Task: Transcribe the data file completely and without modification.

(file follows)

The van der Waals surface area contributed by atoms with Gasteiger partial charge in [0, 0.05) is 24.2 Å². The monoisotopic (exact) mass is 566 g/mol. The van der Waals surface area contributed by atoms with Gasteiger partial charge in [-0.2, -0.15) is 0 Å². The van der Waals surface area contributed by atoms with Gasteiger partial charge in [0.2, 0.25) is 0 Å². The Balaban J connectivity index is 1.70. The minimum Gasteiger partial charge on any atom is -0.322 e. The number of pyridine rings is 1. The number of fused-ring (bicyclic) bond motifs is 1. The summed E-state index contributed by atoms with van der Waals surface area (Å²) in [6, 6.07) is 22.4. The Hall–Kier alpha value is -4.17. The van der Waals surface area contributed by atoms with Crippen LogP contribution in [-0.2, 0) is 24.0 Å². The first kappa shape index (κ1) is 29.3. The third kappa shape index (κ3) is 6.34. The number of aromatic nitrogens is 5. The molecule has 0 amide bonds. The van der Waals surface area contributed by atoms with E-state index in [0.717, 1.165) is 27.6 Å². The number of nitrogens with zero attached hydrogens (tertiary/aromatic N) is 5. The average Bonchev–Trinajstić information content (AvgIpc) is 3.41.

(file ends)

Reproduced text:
The van der Waals surface area contributed by atoms with Gasteiger partial charge in [0, 0.05) is 24.2 Å². The monoisotopic (exact) mass is 566 g/mol. The van der Waals surface area contributed by atoms with Gasteiger partial charge in [-0.2, -0.15) is 0 Å². The van der Waals surface area contributed by atoms with Gasteiger partial charge in [0.2, 0.25) is 0 Å². The Balaban J connectivity index is 1.70. The minimum Gasteiger partial charge on any atom is -0.322 e. The number of pyridine rings is 1. The number of fused-ring (bicyclic) bond motifs is 1. The summed E-state index contributed by atoms with van der Waals surface area (Å²) in [6, 6.07) is 22.4. The Hall–Kier alpha value is -4.17. The van der Waals surface area contributed by atoms with Crippen LogP contribution in [-0.2, 0) is 24.0 Å². The first kappa shape index (κ1) is 29.3. The third kappa shape index (κ3) is 6.34. The number of aromatic nitrogens is 5. The molecule has 0 amide bonds. The van der Waals surface area contributed by atoms with E-state index in [0.717, 1.165) is 27.6 Å². The number of nitrogens with zero attached hydrogens (tertiary/aromatic N) is 5. The average Bonchev–Trinajstić information content (AvgIpc) is 3.41.